Noisebar

From Noisebridge
Jump to: navigation, search

Notes on what I learned from making a few hundred drinks at Hacker EPROM 2011.

TODO(Shields): add menu and mixed drink cheat sheet here

Contents

[edit] Ideas that were better than expected

Simple syrup in squeeze bottles. This was essential. It would be nice to find some squeeze bottles that don't leak, though.

Speed-pourers on the 750 mL bottles. I used the cheapest available ($0.75 at City Discount) and they were great. Pouring from the 1.75 L bottles into a jigger was much slower and less convenient; we should only buy 1.75s if they're really a lot cheaper.

Dark and Stormys. This is now for sure my favorite party drink; it's a little sweet, a little stiff, a little tart. And it's not critical about proportions, which means with the speed-pourer you don't need to measure anything at all and can do several at a time.

Manhattans; they're relatively labor-intensive but it's not a real bar if you can't make a Manhattan. I put the "very fancy Italian cherries" up front and mentioned them on the menu. These cherries are $18/jar but they spiffed up drinks by way more than the per-cherry cost. I served lots of Manhattans and lots of repeat Manhattans—in one case, four times.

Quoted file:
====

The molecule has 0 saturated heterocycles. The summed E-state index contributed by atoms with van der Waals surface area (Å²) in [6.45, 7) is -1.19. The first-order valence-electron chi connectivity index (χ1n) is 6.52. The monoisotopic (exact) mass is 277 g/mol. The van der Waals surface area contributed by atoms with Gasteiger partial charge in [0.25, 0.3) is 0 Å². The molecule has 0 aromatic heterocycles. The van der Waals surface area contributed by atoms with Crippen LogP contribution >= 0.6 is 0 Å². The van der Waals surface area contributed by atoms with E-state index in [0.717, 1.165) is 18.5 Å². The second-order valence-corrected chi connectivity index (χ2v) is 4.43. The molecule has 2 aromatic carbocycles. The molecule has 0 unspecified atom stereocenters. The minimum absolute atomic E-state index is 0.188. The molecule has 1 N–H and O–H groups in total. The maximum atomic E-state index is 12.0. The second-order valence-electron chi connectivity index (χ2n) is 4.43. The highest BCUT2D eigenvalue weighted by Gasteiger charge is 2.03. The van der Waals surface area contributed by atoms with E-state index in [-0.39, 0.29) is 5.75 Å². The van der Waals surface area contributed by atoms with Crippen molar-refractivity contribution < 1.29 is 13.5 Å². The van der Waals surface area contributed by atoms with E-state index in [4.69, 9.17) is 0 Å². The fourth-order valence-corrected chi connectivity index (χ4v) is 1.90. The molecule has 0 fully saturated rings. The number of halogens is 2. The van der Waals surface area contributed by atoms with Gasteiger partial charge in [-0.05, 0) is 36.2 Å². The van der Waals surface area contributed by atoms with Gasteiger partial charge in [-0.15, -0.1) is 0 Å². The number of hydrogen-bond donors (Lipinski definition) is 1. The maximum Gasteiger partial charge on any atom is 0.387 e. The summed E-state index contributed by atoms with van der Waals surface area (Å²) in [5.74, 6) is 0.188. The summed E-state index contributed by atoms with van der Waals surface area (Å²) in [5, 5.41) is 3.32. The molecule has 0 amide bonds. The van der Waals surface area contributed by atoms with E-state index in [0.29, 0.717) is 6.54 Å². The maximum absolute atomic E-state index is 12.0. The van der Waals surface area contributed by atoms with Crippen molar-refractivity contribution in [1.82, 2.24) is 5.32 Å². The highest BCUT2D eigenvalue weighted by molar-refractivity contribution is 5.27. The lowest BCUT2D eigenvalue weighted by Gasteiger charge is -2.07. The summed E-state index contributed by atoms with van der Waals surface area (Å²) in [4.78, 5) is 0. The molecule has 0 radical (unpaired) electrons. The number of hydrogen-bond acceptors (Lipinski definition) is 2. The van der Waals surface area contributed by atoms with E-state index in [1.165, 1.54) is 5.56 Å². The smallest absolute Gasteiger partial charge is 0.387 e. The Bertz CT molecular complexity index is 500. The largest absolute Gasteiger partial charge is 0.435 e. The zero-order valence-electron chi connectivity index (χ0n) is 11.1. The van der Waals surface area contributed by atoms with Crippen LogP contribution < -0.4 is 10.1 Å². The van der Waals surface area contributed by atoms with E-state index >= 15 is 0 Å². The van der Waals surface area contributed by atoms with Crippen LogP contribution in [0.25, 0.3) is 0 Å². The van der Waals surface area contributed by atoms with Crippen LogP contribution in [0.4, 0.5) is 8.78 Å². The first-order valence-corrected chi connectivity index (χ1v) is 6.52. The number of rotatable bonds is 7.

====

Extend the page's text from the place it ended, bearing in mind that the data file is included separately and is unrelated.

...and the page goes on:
Tiny cups for drinks that are stirred and strained (i.e., no ice). It's only about 3–4 fl oz of drink; that looks normal in a tapered cocktail glass but would look puny in a regular plastic cup.

Limited menu. It was as long as is practical. I'd probably try to make it shorter.

The nyan cat table.

[edit] Things that needed improvement

Most of all, MOAR ICE. We should have filled a whole freezer with bags of ice. We almost ran out several times, and running out of ice would have nearly shut down the bar.

Moar cups.

A few people just wandered into the bar area, confused about whether I was the official bartender or if there was just an open table of alcohol, like it was a frat party or something. I put a red Noisebridge sticker on my shirt which helped more than I expected it to. It would be a good idea, seriously, to have a velvet rope at each end.

People were also confused about where they should order; we should make better signs.

People kept asking for cups of water and for paper towels. We should have made these self-service.

I had a pocket full of $1 bills for change, but a pocket full of $5 bills would have been much more useful. Nearly every change request was someone wanting $5, $10, or $15 back from a $20. If we go to $6 suggested then we should have $5s and precounted four-$1 packs.

The bar needs its own trash and recycle bins; preferably open top, step can ok, not the type with a lid. Also, hand sanitizer.

[edit] What to buy

I think we mostly bought the right things, mid-range level.

  • 1 keg Racer 5 IPA
  • 6 bottles wine (two chardonnay, two syrah, two merlot)
  • spirits
    • Maker's (we finished a 1.75 by midnight)
    • Bacardi (1.75)
    • Stoli (1.75)
    • Jameson (1.75)
    • Gosling's (two 750s)
    • Fernet (one 750)
  • sodas in descending order of quantity needed
    • Ginger ale
    • Coke
    • tonic water
    • 7-Up or Sprite—didn't have this, but we should have
    • club soda